In India, elite law firms offer a surprising oasis for women within a hostile, predominantly male industry. Less than 10 percent of the country’s lawyers are female, but women in the most prestigious firms are significantly represented both at entry and partnership. Elite workspaces are notorious for being unfriendly to new actors, so what allows for aberration in certain workspaces? Drawing from observations and interviews with more than 130 elite professionals, Accidental Feminism examines how a range of underlying mechanisms—gendered socialization and essentialism, family structures and dynamics, and firm and regulatory histories—afford certain professionals egalitarian outcomes that are not available to their local and global peers. Juxtaposing findings on the legal profession with those on elite consulting firms, Swethaa Ballakrishnen reveals that parity arises not from a commitment to create feminist organizations, but from structural factors that incidentally come together to do gender differently. Simultaneously, their research offers notes of caution: while conditional convergence may create equality in ways that more targeted endeavors fail to achieve, “accidental” developments are hard to replicate, and are, in this case, buttressed by embedded inequalities. Ballakrishnen examines whether gender parity produced without institutional sanction should still be considered feminist. In offering new ways to think about equality movements and outcomes, Accidental Feminism forces readers to critically consider the work of intention in progress narratives.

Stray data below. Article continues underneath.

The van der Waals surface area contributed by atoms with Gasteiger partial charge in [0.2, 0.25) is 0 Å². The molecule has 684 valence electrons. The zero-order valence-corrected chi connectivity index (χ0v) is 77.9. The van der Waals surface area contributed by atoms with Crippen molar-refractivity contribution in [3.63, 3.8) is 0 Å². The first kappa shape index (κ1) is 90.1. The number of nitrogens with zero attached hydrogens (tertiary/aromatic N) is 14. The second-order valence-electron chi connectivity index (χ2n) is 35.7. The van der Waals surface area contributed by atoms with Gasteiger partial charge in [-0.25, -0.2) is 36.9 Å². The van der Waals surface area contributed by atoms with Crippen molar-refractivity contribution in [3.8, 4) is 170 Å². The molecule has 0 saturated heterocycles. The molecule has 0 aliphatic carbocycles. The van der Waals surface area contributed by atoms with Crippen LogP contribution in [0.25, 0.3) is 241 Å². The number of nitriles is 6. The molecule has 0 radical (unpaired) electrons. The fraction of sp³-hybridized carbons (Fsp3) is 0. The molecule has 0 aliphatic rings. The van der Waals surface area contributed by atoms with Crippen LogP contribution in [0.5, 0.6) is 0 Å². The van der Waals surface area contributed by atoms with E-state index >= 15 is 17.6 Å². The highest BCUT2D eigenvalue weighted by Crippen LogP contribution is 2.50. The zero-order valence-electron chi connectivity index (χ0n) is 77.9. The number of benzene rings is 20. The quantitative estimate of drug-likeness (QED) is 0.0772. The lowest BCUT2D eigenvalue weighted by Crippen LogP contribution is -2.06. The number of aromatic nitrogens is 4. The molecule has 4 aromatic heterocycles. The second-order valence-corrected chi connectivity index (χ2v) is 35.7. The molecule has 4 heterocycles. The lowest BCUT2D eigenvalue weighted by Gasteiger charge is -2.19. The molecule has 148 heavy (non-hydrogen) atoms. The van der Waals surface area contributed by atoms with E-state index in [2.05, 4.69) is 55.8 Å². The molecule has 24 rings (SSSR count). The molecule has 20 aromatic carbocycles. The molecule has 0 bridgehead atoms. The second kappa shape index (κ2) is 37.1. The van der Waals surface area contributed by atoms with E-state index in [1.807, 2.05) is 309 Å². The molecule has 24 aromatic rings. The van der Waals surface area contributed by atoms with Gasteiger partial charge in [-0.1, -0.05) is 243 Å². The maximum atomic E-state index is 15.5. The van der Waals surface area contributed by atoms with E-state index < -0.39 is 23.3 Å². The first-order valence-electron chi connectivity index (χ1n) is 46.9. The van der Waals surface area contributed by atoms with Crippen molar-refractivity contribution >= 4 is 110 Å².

About the Speaker
Swethaa Ballakrishnen is Assistant Professor of Law (and, by courtesy, of Sociology, Asian American Studies, and Criminology, Law and Society) at the University of California, Irvine. Primarily oriented within a critical socio-legal praxis, they write, think, and teach about law's connection to actors/institutions/relationships at the periphery, usually around identities/queers/souths. Ballakrishnen’s work has appeared in, among other journals, the Law and Society Review, Law and Social Inquiry, International Journal of the Legal Profession, and the Canadian Review of Sociology. Accidental Feminism (Princeton UP 2021) is their first book. Other book projects focus on collaborative legal globalization (Invisible Institutionalisms, ed. w/Sara Dezalay), gendered inheritances of constitutional privacy (Gender Regimes w/Kalpana Kannabiran), and inequ(al)ities in legal education (ed. w/Bryant Garth).